It’s doubtful the men who built the Alaska Highway realized they were clearing a future path to one of the world’s greatest hunting, fishing and wildlife viewing adventure zones.

It was 1942, and control of the Pacific Ocean was up for grabs as part of World War II. The crews simply had to get the job done. Seventy-five years later, the West is still thankful for having won a game-changing war… and people from around the world now happily use the open highway — built to defend a continent — as a luxurious, well-paved, fast-track to a pristine adventure sports destination.

As you research your travels along the Alaska Highway, we suggest you split up your planning into three regions: Northern BC, Yukon and Alaska.

In each, there are unlimited opportunities for outdoor thrills: Catch a trophy northern pike, hunt grizzlies and shoot magnificent photography of many species of wildlife. If your game is to get out there and become one with nature, there are thousands of miles of hiking trails. If you prefer to ride an All Terrain Vehicle (ATV) for all or part of your backcountry exploration, that’s popular here, too.

Visit Muskwa-Kechika in Northern BC

This is a working wilderness. Industrial activity is permitted, though it’s managed by a group of officials and stakeholders with First Nations representation. This allows for a massive swath of wilderness (larger than a small country, at 6.4 million hectares) to be set aside as an “island” of limited development. The Muskwa-Kechika offers camping, hiking, rafting, canoeing, fishing, hunting, photography, and wildlife viewing. Please note, however, that the trails system is very much the same as it was 150 years ago, around the time Canada was becoming a country. Much of the access is on horseback and, as the official websites describing the area point out, “wilderness navigation skills are essential.”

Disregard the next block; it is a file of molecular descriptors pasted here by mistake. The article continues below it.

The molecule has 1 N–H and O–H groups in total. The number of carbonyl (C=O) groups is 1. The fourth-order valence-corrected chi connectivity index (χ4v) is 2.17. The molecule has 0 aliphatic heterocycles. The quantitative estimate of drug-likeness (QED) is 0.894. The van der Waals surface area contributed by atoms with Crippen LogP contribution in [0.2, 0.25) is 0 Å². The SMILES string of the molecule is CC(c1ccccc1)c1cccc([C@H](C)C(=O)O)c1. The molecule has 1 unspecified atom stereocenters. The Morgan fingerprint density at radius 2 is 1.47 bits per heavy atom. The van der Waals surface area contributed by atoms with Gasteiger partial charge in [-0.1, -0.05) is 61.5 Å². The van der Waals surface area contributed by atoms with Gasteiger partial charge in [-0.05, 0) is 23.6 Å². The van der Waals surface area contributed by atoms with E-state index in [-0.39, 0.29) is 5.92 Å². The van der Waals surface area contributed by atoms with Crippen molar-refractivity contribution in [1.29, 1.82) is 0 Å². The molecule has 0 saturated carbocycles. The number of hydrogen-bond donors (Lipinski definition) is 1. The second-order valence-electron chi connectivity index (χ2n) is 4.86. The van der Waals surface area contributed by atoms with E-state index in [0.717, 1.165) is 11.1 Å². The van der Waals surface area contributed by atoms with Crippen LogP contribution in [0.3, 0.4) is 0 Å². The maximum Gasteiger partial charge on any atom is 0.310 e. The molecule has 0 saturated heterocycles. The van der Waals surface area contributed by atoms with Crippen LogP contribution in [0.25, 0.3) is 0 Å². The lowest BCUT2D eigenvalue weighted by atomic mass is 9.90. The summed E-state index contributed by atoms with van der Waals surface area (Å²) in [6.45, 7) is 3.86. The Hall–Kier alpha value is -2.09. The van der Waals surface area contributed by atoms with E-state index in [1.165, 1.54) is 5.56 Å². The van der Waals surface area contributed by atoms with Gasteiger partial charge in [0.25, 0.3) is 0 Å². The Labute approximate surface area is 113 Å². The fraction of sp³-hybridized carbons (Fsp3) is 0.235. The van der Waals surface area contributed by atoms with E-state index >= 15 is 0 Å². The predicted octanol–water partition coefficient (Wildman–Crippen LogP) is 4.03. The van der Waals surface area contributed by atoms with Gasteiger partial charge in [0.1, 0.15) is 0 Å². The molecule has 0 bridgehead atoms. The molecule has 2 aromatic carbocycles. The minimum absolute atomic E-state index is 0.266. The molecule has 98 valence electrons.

For more information

Northern Rocky Mountains Provincial Park is where most visitors access Muskwa-Kechika. There are approximately 65 campsites, with fire pits and user made latrines, at the mouth of the Tuchodi River.

 www.muskwa-kechika.com

In the Yukon, you’ll want to see Kluane

This high country is how most people picture the Yukon. Rightly so! Set in a soaring wilderness, the park features glistening, snow-capped peaks. Among them rises the country’s top summit: Mount Logan (5,959-metres). There are massive icefields here, too, and a unique lineup of North America’s most genetically diverse grizzlies (although to tell them apart you need to get up close and we don’t recommend that)!

For more information

Travelers from around the world come to traverse alpine passes on backcountry odysseys, and raft past calving glaciers. With exceptional day hikes and highway-side scenery, Kluane awes from every angle.

www.pc.gc.ca

Adventure awaits across the Alaska border

Tok is pronounced toke and is a wild paradise, full of birds, mammals, and fish that would (for obvious reasons) rather live here than anywhere else. It’s still a frontier lifestyle out here for the homo sapien species, so come prepared to camp, hike, fish, raft rivers and explore like a Wild West prospector. Yes, you can pan for gold (and keep what you find), and you can also see it in museums. There are good restaurants, plenty of shops with souvenirs, arts, crafts, local fashions and more. There’s fabulous horseback riding and since you asked, yes, there’s world class golf with spectacular holes, greens, and backdrops.

For more information

The world-famous Forty Mile Country, which inspired the likes of Jack London, lie to the north, while the Mentasta and Wrangell mountains lie to the south… In Tok, most newly-arrived visitors get out of their vehicles wide-eyed, still not believing they made it this far north!

www.travelalaska.com

Photo Credit: Destination BC/ Taylor Burke Photography